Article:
In the rat study, where some animals were allowed to litter, developmental delay was observed in the F1 generation at ≥100 mcg/kg/day and survival was reduced at 400 mcg/kg/day. No treatment-related effects were observed in F1 reproductive performance or in the F2 generation.
Indications/Uses
Adults, elderly and children >1 year for the relief of the inflammatory and pruritic manifestations of steroid-responsive dermatoses. These include the following: Psoriasis (excluding widespread plaque psoriasis), recalcitrant dermatoses, lichen planus, discoid lupus erythematosus, other skin conditions which do not respond satisfactorily to less potent steroids.
Dosage/Direction for Use
Cream: Creams are especially appropriate for moist or weeping surfaces.
Ointment: Ointments are especially appropriate for dry, lichenified or scaly lesions.
Adults, Elderly and Children >1 year: Apply thinly and gently rub in using only an enough amount to cover the entire affected area once or twice daily for up to 4 weeks until improvement occurs, then reduce the frequency of application or change the treatment to a less potent preparation. Allow adequate time for absorption after each application before applying an emollient.
Repeated short courses of Dermovate may be used to control exacerbations.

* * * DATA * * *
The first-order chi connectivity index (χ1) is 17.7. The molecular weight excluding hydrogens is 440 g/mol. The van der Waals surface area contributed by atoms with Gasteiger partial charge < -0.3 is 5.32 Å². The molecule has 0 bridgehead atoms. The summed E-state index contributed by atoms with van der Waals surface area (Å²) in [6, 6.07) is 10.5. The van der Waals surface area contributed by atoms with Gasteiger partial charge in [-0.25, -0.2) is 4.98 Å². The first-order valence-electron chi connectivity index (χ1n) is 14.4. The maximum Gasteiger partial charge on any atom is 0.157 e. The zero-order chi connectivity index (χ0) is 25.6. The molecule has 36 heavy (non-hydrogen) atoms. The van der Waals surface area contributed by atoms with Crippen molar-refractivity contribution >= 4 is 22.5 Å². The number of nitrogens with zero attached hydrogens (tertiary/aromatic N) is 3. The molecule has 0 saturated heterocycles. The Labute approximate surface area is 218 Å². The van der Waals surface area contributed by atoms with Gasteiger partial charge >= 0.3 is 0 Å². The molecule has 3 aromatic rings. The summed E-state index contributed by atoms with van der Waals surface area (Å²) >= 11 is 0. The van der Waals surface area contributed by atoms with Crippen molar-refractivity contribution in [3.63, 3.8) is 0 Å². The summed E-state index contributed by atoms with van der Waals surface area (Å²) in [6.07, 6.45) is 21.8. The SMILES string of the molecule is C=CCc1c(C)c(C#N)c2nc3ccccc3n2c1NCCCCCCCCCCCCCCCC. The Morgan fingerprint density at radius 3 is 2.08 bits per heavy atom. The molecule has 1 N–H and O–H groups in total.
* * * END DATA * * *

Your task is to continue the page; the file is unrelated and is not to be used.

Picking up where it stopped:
In more resistant lesions, especially where there is hyperkeratosis, the effect of Dermovate can be enhanced, if necessary, by occluding the treatment area with polyethene film.
Overnight occlusion only is usually adequate to bring about a satisfactory response. Thereafter, improvement can usually be maintained by application without occlusion.
If the condition worsens or does not improve within 2-4 weeks, treatment and diagnosis should be re-evaluated.
Treatment should not be continued for >4 weeks. If continuous treatment is necessary, a less potent preparation should be used.
The maximum weekly dose should not exceed 50 g/week.
Atopic Dermatitis (Eczema): Therapy with Dermovate should be gradually discontinued once control is achieved and an emollient continued as maintenance therapy.
Rebound of preexisting dermatoses can occur with abrupt discontinuation of Dermovate.
Recalcitrant Dermatoses: Patients Who Frequently Relapse: Once an acute episode has been treated effectively with a continuous course of topical corticosteroid, intermittent dosing (once daily, twice weekly, without occlusion) may be considered. This has been shown to be helpful in reducing the frequency of relapse.
Application should be continued to all previously affected sites or to known sites of potential relapse. This regimen should be combined with routine daily use of emollients. The condition and the benefits and risks of continued treatment must be re-evaluated on a regular basis.
Children: Clobetasol propionate is contraindicated in children under one year of age. Children are more likely to develop local and systemic side effects of topical corticosteroids and in general, require shorter courses and less potent agents than adults.
Care should be taken when using Dermovate to ensure the amount applied is the minimum that provides therapeutic benefit.